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MO_4_2548 - High-dose radiation therapy is needed for intracranial control and long-term survival in patients with non-seminomatous germ cell tumor brain metastases

Monday, October 22
10:45 AM - 12:15 PM
Location: Innovation Hub, Exhibit Hall 3

High-dose radiation therapy is needed for intracranial control and long-term survival in patients with non-seminomatous germ cell tumor brain metastases
D. L. Casey1, K. L. Pitter1, B. S. Imber2, P. K. Parhar1, T. A. Chan1, K. Beal1, Y. Yamada1, D. Feldman1, and T. J. Yang1; 1Memorial Sloan Kettering Cancer Center, New York, NY, 2Department of Radiation Oncology, Memorial Sloan Kettering Cancer Center, New York, NY

Purpose/Objective(s): The presence of brain metastases (BM) in patients with non-seminomatous germ cell tumor (NSGCT) is associated with poor prognosis. While radiation therapy (RT) is an important treatment for NSGCT BM, there is limited data on the optimal RT regimen. We sought to investigate the impact of RT on intracranial control (IC) and overall survival (OS) in patients with NSGCT BM.

Materials/Methods: Sixty-three consecutive patients with NSGCT and BM who underwent RT and were treated our institution from 2002-2017 were included. Kaplan-Meier method was used to estimate IC and OS following RT. Cox regression analysis was used to assess the impact of clinical factors including age, chemotherapy, surgery, RT fields (whole brain radiation therapy [WBRT], stereotactic radiosurgery [SRS]), and biologically effective dose (BED) of RT on IC and OS.

Results: The median age at BM diagnosis was 31 years (range 14-62) and median number of BM was 3 (range 1-11). Of the 63 patients, 15 (24%) presented with BM at the time of initial NSGCT diagnosis, while 48 patients (76%) developed BM at a median time of 8.4 months (range 3.7-222.9) after initial NSGCT diagnosis. The median follow up for the cohort was 3.6 years (range 0.4-15.8). ICC and OS at 3 years among the entire cohort were 39.7% (95% CI=26.1-53.3) and 30.1% (95% CI=18.2-42.0), respectively. On UVA, greater number of brain metastases was associated with worse IC (HR= 1.19, p=0.002). Patients who received a combination of WBRT with focal SRS boost (n=10) had better IC compared with patients who received SRS (n=7) or WBRT (n=46) alone (HR=0.25, p=0.06), and patients who received a higher BED of RT demonstrated better IC (HR=0.04, p=0.001). On MVA, higher BED remained a significant predictor of improved IC (HR=0.06, p=0.004): IC at 3-years was 0% in those who received a BED of <39 Gy, 17.9% in those who received a BED of 39 Gy (equivalent to 30 Gy in 10 fractions), 50.0% in those who received a BED of 40-50 Gy, and 77.9% in those who received a BED ≥ 50 Gy. On UVA, OS was found to be positively associated with a higher BED (HR=0.06, p<0.0001) and negatively associated with a greater number of brain metastases (HR=1.2, p=0.001). On MVA, higher BED remained a significant predictor of OS (HR=0.08, p<0.0001): 3-year OS of patients who received a BED <39Gy, 39Gy, 40-50 Gy, and ≥ 50 Gy was 0%, 14.7%, 34.1%, and 70.0%, respectively. Patients who achieved IC after RT were able to achieve long-term OS: 68.1% at 3 years in those without relapse in the brain compared with 0% in those who relapsed in the brain (p<0.0001).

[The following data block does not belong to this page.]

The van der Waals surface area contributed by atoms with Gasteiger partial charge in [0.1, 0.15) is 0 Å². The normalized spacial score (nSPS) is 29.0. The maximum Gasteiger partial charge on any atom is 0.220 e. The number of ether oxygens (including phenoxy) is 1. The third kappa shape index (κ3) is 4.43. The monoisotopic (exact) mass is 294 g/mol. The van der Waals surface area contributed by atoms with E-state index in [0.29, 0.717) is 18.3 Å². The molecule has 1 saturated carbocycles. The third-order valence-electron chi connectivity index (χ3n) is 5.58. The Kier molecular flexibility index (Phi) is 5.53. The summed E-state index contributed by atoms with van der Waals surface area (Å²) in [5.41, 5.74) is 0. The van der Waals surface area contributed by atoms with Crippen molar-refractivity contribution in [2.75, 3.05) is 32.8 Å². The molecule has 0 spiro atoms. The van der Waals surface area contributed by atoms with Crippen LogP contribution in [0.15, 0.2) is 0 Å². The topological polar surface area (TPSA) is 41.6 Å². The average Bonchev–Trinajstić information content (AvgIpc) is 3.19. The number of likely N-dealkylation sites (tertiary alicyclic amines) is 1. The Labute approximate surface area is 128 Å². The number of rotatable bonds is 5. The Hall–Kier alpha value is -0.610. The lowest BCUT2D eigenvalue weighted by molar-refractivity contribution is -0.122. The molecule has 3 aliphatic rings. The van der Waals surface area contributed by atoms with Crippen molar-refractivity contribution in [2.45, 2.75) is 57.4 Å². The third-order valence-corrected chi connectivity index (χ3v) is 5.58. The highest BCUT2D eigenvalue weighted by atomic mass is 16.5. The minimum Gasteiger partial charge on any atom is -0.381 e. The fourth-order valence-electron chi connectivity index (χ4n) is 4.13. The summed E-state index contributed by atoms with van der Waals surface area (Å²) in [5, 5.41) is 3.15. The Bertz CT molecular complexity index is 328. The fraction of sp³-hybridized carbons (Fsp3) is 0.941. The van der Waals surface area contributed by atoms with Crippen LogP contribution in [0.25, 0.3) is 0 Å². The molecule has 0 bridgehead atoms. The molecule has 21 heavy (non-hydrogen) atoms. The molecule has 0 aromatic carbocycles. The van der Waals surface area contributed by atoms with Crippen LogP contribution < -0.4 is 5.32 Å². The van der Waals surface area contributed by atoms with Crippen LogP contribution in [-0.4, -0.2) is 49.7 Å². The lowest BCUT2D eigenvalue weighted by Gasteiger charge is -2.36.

Conclusion: Brain metastases in NSGCT remain a clinically challenging entity. Our data supports that radiation regimens with a higher BED are needed for durable intracranial control. We also found that intracranial control after RT is needed for patients with NSGCT to achieve long-term survival. Prospective studies evaluating radiation dose escalation for the treatment of NSGCT BM should be considered.

Author Disclosure: D.L. Casey: None. K.L. Pitter: None. T.A. Chan: Vice Chair; Memorial Sloan Kettering. K. Beal: Stock; Magnolia Medical Technology (MMT). Y. Yamada: Speaker's Bureau; Institute for Medical Education. T. Yang: None.

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